The Mabinogion by Lady Charlotte E. Guest | Paperback | Barnes & Noble
Mabinogion

Mabinogion

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by Charlotte Guest, Jo Nathan
     
 

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The Mabinogion is the title given to a collection of eleven prose stories collated from medieval Welsh manuscripts. The tales draw on pre-Christian Celtic mythology, international folktale motifs, and early medieval historical traditions. While some details may hark back to older Iron Age traditions, each of these tales is the product of a highly developed medieval

Overview

The Mabinogion is the title given to a collection of eleven prose stories collated from medieval Welsh manuscripts. The tales draw on pre-Christian Celtic mythology, international folktale motifs, and early medieval historical traditions. While some details may hark back to older Iron Age traditions, each of these tales is the product of a highly developed medieval Welsh narrative tradition, both oral and written. Lady Charlotte Guest in the mid 19th century was the first to publish English translations of the collection, popularising the name "Mabinogion" at the same time.

Lady Charlotte Elizabeth Guest, (née Bertie) (19 May 1812 - 15 January 1895), later Lady Charlotte Schreiber, was an English translator and business woman. An important figure in the study of Welsh language and literature, she is best known for her pioneering translation into English of the major medieval work, the Mabinogion.

Product Details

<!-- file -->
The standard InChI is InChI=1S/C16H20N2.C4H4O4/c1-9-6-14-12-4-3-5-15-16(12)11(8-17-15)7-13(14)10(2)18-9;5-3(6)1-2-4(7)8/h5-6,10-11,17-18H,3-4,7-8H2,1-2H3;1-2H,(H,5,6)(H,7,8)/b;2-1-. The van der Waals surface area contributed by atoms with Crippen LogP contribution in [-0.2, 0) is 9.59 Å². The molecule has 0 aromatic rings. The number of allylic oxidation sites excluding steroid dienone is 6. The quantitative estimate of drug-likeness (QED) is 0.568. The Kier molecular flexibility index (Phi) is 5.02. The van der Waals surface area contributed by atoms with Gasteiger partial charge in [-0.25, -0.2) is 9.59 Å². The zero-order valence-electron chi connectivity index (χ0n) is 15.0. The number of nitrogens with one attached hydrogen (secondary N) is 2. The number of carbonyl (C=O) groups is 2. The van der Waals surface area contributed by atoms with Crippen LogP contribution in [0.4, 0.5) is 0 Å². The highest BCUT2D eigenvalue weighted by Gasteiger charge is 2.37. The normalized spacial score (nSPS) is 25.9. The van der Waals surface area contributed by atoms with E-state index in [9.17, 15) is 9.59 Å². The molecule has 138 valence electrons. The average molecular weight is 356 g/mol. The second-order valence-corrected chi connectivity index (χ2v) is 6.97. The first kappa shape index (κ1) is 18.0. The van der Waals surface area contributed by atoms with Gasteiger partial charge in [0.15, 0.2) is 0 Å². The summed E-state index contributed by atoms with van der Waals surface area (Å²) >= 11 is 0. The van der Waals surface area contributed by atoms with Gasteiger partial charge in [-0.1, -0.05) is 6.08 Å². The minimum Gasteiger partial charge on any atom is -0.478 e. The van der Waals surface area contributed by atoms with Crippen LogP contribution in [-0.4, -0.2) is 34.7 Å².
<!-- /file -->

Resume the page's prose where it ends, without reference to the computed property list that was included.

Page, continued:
ISBN-13:
9780947992439
Publisher:
LLanerch Publishers
Publication date:
12/31/1990
Pages:
107

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PEEEDUR THE SON OF EVEAWC. TT1ARL EVRAWC owned the Earldom of the North. And -- he had seven sons. And Evrawc maintained himself not so much by his own possessions as by attending tournaments, and wars, and combats. And, as it often befalls those who join in encounters and wars, he was slain, and six of his sons likewise. Now the name of his seventh son was Peredur, and he was the youngest of them. And he was not of an age to go to wars and encounters, otherwise he might have been slain as well as his father and brothers. His mother was a scheming and thoughtful woman, and she was very solicitous concerning this her only son and his possessions. So she took counsel with herself to leave the inhabited country, and to flee to the deserts and unfrequented wildernesses. And she permitted none to bear her company thither but women and boys, and spiritless men, who were both unaccustomed and unequal to war and fighting. And none dared to bring either horses or arms where her son was, lest he should set his mind upon them. And the youth went daily to divert himself inthe forest, by flinging sticks and staves. And one day he saw his mother's flock of goats, and near the goats two hinds were standing. And he marvelled greatly that these two should be without horns, while the others had them. And he thought they had long run wild, and on that account they had lost their horns. And by activity and swiftness of foot, he drove the hinds and the goats together into the house which there was for the goats at the extremity of the forest. Then Peredur returned to his mother. " Ah, mother," said he, " a marvellous thing have I seen in the wood; two of thy goats have run wild, and lost their horns;through their having been so long missing in the wood. And no man had ever more trouble than I...

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